BAGHDAD, (Xinhua): Iraqi police said 27 people were killed and 29 others wounded in violent attacks across the country on Tuesday.
In northern Iraq, gunmen in civilian cars attacked an army checkpoint in Ain-Jahash area, just south of Nineveh’s provincial capital city of Mosul, some 400 km north of Baghdad, leaving five soldiers killed, a provincial police source told Xinhua on condition of anonymity.
Separately, a policeman and three civilians were shot dead in separate attacks by gunmen in Mosul during the day, the source said.
Also in Mosul, Iraqi security forces clashed with gunmen in the morning and killed two militants, the source said, adding that troops also arrested four gunmen.
In Iraq’s eastern province of Diyala, three Sunni parliament members, escaped unhurt two roadside bomb explosions near their convoy near the provincial capital city of Baquba, a police source anonymously told Xinhua. However, three of their bodyguards were killed and seven wounded.
Meanwhile, four civilians were killed by militiamen in the town of Buhruz, south of Baquba, while two gunmen were killed in a clash with a security force in north of Baquba, the source said.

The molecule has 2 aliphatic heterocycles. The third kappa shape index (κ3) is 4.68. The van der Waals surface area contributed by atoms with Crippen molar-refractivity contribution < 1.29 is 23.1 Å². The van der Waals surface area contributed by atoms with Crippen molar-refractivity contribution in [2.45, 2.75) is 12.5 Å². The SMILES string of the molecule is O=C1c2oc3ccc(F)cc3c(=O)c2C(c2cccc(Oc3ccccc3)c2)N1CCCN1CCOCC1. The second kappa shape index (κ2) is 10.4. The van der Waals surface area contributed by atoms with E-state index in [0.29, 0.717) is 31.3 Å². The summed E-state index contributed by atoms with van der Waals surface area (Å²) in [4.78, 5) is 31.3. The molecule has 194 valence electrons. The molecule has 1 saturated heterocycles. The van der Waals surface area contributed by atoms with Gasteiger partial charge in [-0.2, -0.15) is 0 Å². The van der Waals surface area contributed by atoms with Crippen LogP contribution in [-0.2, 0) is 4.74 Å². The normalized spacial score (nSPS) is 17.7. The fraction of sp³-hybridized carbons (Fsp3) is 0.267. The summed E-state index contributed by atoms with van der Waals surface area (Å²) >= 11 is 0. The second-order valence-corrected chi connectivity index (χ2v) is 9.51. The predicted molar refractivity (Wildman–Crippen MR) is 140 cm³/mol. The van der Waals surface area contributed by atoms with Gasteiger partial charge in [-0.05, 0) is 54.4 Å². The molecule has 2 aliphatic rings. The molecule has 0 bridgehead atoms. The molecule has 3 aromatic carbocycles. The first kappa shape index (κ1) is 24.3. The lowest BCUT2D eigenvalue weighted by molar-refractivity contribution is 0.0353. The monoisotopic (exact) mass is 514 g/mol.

In Anbar province, Iraqi army pounded with artillery several neighborhoods in the city of Fallujah, some 50 km west of Baghdad, during the past 24 hours, leaving six people killed and 10 others wounded, a provincial police source said.
Elsewhere, a police officer was killed and his wife wounded when gunmen attacked their car in the city of Tikrit, a local police source said, adding that another civilian was wounded by a sticky bomb attack in his car.
Near Baghdad, a truck bomb detonated at al-Muthanna bridge, at least wounding 10 people and damaging parts of the bridge, along with several nearby cars, a police source told Xinhua.
Iraq is witnessing its worst violence in recent years. According to the UN Assistance Mission for Iraq, a total of 8,868 Iraqis, including 7,818 civilians and civilian police personnel, were killed in 2013, the highest annual death toll in years.
Editor: Mu Xuequan